Vernal Equinox Oddities

Unusual Facts about the March Equinox

March 18, 2020
March Equinox Fun Facts
Josephine Wall

On the spring equinox, does the Sun rise due east and set due west? Are day and night equal? Bob Berman shares some vernal equinox oddities for the very first day of spring.

Why Does the Spring Equinox Fall on Different Dates?

If you thought that the Spring Equinox was only on March 21, you may be dating yourself.

Spring arrived on the 21st of March during most of the 20th century, but the event slides earlier and earlier during the 400-year Gregorian calendar cycle. The final March 21 equinox was in 2007—even if we use Greenwich Time as many almanacs do.

Now the 21st is gone for the rest of our lives, unless you believe in reincarnation and want to check back in during the 22nd century.

In 2020, the equinox lands on the 19th. See our March Equinox: First Day of Spring page!

Are Day and Night Equal at the Equinox?

The word equinox is derived from two Latin words—aequus (equal) and nox (night).

The equinox is famously the time of balance, with theoretically 12 hours of sunshine and 12 hours of non-Sun. 

In practice, it’s not exactly equal. There’s actually more day than night on the day of an equinox. Why? Earth’s atmosphere bends (refracts) sunlight upward. Also, the Sun isn’t a single point of light but a large disk. Together, these factors add more daylight to the equinox. The real date of sunlight equality is three or four days ahead of the equinox. 

The difference depends on where you live (your latitude). See the sunrise, sunset, and day length for your zip code.

Does the Sun Rise Exactly East and Set Exactly Due West?

Yes, it really does. The equinox is also when every place on earth rotates perpendicularly into our planet’s “terminator”—its day-night shadow line. As a result, on the day of the equinox, the sun will rise precisely due east and set exactly in the west, and this is true everywhere. 

It’s the best time to observe the cardinal compass directions. (Well, not quite everywhere. From both poles, you’d see the equinoctial Sun hovering fully above the horizon, never setting, but moving horizontally. At the north pole, the Sun moves rightward, and it chugs along leftward for the folks at the South Pole research station, rolling atop the horizon like a red rubber ball.)

Here’s another interesting fact.  The fastest sunsets (and sunrises) of the year are now! At both equinoxes, the rising or setting sun hits the horizon at its steepest possible angle; this makes the sunrise or sunset happen faster.

Watch the number of minutes it takes for the entire Sun to sink below the horizon!

Are the Days Gettting Longer? 

This is also the week when sunlight changes at its maximum annual rate, with three extra minutes of daily Sun from typical US cities, but nearly seven daily minutes for the folks in Fairbanks, Alaska.  That may be the equinox’s greatest gift, and worthy of an early morning Sun Salutation.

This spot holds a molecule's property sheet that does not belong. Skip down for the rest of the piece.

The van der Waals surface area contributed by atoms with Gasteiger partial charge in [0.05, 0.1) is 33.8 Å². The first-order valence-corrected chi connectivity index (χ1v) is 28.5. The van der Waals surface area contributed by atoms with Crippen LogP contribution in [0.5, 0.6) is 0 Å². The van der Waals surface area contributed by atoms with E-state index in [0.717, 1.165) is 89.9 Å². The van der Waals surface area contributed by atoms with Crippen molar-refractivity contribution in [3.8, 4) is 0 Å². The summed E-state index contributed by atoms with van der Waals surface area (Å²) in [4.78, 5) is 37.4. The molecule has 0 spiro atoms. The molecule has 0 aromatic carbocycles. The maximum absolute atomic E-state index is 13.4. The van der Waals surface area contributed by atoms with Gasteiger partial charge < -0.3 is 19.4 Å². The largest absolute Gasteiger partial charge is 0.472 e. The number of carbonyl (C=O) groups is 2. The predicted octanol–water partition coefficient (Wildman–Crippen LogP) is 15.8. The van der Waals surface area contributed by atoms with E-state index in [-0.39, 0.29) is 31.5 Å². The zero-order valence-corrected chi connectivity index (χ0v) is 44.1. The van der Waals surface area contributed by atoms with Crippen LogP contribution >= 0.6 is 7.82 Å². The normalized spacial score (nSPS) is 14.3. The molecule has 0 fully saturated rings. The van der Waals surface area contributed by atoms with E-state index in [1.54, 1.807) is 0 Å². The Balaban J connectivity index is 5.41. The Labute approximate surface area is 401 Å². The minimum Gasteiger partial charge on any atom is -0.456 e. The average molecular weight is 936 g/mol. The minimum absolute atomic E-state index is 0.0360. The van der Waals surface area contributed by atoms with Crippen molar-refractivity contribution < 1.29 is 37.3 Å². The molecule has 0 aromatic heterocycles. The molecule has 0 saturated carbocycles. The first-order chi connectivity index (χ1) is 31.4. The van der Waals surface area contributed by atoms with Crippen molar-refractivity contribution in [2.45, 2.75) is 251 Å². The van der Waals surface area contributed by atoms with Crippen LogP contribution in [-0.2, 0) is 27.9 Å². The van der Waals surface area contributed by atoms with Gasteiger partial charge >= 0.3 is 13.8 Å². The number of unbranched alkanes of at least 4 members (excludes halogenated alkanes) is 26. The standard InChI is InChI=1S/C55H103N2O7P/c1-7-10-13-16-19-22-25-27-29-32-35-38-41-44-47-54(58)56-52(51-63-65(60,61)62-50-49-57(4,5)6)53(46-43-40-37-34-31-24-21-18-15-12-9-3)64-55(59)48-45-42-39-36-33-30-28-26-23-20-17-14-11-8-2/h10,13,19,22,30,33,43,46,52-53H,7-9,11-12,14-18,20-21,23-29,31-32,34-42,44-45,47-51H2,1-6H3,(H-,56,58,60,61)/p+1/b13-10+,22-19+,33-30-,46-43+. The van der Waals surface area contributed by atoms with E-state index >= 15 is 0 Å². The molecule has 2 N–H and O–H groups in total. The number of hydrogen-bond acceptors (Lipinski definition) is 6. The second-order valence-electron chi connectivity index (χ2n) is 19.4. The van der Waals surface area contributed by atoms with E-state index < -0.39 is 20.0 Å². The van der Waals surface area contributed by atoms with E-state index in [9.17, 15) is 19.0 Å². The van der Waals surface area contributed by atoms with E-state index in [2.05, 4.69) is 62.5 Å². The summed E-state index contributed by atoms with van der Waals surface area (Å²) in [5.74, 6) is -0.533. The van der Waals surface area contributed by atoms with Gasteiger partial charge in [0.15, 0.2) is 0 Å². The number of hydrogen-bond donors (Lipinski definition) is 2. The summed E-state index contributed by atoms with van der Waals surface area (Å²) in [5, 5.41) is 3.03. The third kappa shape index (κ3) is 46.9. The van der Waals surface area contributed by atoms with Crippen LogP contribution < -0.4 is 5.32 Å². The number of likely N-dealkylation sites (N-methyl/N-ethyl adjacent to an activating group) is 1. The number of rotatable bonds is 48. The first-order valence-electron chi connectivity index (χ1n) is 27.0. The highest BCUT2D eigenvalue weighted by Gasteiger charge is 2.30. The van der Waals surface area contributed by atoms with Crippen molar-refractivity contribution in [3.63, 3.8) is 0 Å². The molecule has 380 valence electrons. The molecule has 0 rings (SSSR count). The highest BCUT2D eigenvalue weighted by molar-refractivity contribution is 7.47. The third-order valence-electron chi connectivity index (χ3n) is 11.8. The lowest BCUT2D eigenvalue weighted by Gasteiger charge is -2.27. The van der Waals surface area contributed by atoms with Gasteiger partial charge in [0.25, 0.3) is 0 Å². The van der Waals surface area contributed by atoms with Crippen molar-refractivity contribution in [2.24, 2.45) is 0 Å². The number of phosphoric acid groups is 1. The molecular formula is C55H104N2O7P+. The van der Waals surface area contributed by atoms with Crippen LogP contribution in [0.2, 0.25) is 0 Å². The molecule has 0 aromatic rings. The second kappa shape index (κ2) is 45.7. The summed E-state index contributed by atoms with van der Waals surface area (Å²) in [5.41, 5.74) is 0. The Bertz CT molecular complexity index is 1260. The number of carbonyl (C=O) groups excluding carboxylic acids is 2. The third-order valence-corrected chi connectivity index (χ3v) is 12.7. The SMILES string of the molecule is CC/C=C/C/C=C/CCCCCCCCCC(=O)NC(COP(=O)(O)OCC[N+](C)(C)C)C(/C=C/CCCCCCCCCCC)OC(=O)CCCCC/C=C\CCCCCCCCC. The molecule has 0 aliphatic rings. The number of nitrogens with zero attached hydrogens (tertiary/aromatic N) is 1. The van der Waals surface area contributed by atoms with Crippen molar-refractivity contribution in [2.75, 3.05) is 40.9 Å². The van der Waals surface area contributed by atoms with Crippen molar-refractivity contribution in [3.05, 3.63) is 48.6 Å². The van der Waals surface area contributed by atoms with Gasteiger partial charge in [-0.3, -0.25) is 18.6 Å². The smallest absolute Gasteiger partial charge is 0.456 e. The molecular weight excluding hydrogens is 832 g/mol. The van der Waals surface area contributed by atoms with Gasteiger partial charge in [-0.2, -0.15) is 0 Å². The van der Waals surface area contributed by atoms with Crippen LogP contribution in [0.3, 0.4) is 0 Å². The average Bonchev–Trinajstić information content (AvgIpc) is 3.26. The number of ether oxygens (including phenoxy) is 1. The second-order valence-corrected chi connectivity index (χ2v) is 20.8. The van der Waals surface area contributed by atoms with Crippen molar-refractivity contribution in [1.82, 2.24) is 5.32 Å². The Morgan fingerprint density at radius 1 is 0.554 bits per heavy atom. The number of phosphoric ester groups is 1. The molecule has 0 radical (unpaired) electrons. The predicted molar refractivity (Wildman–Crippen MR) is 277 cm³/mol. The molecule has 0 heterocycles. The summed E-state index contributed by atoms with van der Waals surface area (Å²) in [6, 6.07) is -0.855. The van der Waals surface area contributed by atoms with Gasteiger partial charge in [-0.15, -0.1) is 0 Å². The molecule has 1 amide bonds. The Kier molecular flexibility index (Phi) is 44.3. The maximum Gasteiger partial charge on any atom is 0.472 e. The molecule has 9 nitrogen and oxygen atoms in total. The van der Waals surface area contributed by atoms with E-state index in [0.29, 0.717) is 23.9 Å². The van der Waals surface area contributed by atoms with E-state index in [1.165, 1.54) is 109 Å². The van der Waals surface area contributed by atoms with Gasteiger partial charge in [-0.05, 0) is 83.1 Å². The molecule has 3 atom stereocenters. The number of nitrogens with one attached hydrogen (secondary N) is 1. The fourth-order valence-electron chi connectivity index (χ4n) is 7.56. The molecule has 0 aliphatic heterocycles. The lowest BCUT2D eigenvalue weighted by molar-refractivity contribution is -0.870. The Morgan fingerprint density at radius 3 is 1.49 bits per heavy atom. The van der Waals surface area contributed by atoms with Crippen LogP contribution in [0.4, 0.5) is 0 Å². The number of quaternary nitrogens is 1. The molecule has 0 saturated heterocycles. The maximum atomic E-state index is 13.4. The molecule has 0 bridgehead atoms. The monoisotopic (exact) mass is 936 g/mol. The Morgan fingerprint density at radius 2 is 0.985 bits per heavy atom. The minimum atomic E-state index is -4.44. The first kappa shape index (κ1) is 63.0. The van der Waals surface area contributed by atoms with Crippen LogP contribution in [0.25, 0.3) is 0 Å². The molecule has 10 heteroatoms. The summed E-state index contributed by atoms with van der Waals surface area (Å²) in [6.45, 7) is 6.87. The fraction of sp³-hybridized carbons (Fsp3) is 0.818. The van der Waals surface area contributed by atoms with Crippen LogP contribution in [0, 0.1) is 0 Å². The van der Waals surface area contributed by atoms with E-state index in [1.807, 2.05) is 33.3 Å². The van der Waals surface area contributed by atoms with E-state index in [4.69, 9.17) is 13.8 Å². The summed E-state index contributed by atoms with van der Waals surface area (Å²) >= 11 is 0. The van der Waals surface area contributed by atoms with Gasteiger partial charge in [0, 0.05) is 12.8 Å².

Check it! See your day length times on the Almanac sunrise/set calculator.

What Else Happens at the Equinox?

In the Northern Hemisphere, plants and animals start feeling the Sun’s energy, though its intensity depends on our latitude. 

The equinoctial Sun always misses your zenith (or straight overhead point) by the same number of degrees as your latitude. In Bennington, Vermont, latitude 43°, the midday Sun stands 43° from precisely overhead on the day of the equinox. Essentially, it’s halfway up the sky. It’s a gratifying change from just a month ago, and a dramatic shift since December, when the midday Sun only climbed an anemic one-fifth of the way up the sky. Since solar rays are stronger the higher up it is, you can now palpably FEEL the Sun’s growing intensity.

And it’s not finished: Watch the sky at 1:00 PM each day, and you’ll see that the Sun manages to climb four of its own diameters higher each week. This rapidly ratchets up its intensity. This is the year’s greatest solar-energy boost for those who live north of the equator.

Here are even MORE equinox facts and folklore.

Wherever you are, take a few minutes to enjoy this year’s vernal equinox—and all the good things that come with it. 
 

This article was first published in 2017. Image Credit: Josephine Wall. Enjoy more art on her Web site.

About This Blog

Welcome to “This Week’s Amazing Sky,” the Almanac’s hub for everything stargazing and astronomy. Bob Berman, longtime and famous astronomer for The Old Farmer’s Almanac, will help bring alive the wonders of our universe. From the beautiful stars and planets to magical auroras and eclipses, he covers everything under the Sun (and Moon)! Bob, the world’s mostly widely read astronomer, also has a new weekly podcast, Astounding Universe

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